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Polidoro da Caravaggio (about 1500–1536/37), Studies of a youth holding a book, About 1525

Red chalk, Purchased with the support of the National Art Collections Fund, Courtesy the British Museum © Trustees of the British Museum

Why did it take place in Italy? There are many explanations for this. First of all, Italy was one of the regions that had started to develop vigorous business relations during this early period. Cities and states that centered on trade and finance were established, and their leaders were rich, independent, and ambitious. They rushed to hire the most famous artists at that time. Many of the works in this exhibition are related to the Medici Family, the former ruler of Florence; the church is still an important patron of art; many of the Medici were buried in ruins of ancient Rome so the Italians believed that they were the descendants of ancient civilizations and they were more than qualified to revive the legacy of their ancestors.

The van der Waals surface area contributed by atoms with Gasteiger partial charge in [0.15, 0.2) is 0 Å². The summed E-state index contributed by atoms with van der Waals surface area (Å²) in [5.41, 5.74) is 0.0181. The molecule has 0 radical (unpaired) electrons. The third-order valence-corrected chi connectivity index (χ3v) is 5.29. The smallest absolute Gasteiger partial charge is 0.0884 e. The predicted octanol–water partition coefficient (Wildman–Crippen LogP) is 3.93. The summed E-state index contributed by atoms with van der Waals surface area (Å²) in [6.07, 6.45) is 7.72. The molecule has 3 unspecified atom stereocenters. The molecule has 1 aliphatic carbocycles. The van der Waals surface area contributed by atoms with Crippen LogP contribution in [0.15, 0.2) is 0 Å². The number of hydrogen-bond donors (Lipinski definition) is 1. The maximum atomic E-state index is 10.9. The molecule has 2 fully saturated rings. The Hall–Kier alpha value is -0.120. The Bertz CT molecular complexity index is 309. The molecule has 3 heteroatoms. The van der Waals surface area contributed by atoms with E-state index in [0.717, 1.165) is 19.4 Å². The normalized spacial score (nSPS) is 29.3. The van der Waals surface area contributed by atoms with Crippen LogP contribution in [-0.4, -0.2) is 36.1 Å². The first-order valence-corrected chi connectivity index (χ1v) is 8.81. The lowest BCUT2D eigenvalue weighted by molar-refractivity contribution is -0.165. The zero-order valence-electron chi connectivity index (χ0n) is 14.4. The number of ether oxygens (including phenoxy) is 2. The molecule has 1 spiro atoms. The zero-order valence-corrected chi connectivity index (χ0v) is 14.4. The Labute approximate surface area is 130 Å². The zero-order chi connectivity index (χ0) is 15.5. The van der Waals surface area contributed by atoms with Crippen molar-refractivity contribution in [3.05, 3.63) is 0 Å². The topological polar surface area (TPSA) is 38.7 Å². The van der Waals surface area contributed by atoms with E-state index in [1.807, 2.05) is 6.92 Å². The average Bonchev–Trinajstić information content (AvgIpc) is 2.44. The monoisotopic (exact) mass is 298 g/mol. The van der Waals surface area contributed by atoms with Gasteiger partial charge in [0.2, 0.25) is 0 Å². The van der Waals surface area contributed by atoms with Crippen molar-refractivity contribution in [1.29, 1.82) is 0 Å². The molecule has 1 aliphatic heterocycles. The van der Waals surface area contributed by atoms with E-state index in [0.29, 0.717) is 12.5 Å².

Taddeo Zuccaro (1529–1566), The cultivation of silkworms, 1564–1566

Pen and brown ink, with brown wash, over black chalk, Courtesy the British Museum © Trustees of the British Museum

Humanists favored the pursuit of knowledge itself. The most important thing was that they believed that people should not feel guilty when confronting God as the church in the Middle Ages preached. On the contrary, people were the most perfect creations by God, whose features were rational and creative and they proved the inherent human nobility. Therefore, in the face of God, what people should do was not to tremble and obey, but they should work hard to realize their full intellectual and creative potential.


Gentile Bellini (1429–1507), A Turkish woman, 1480

Pen and black ink, Courtesy the British Museum © Trustees of the British Museum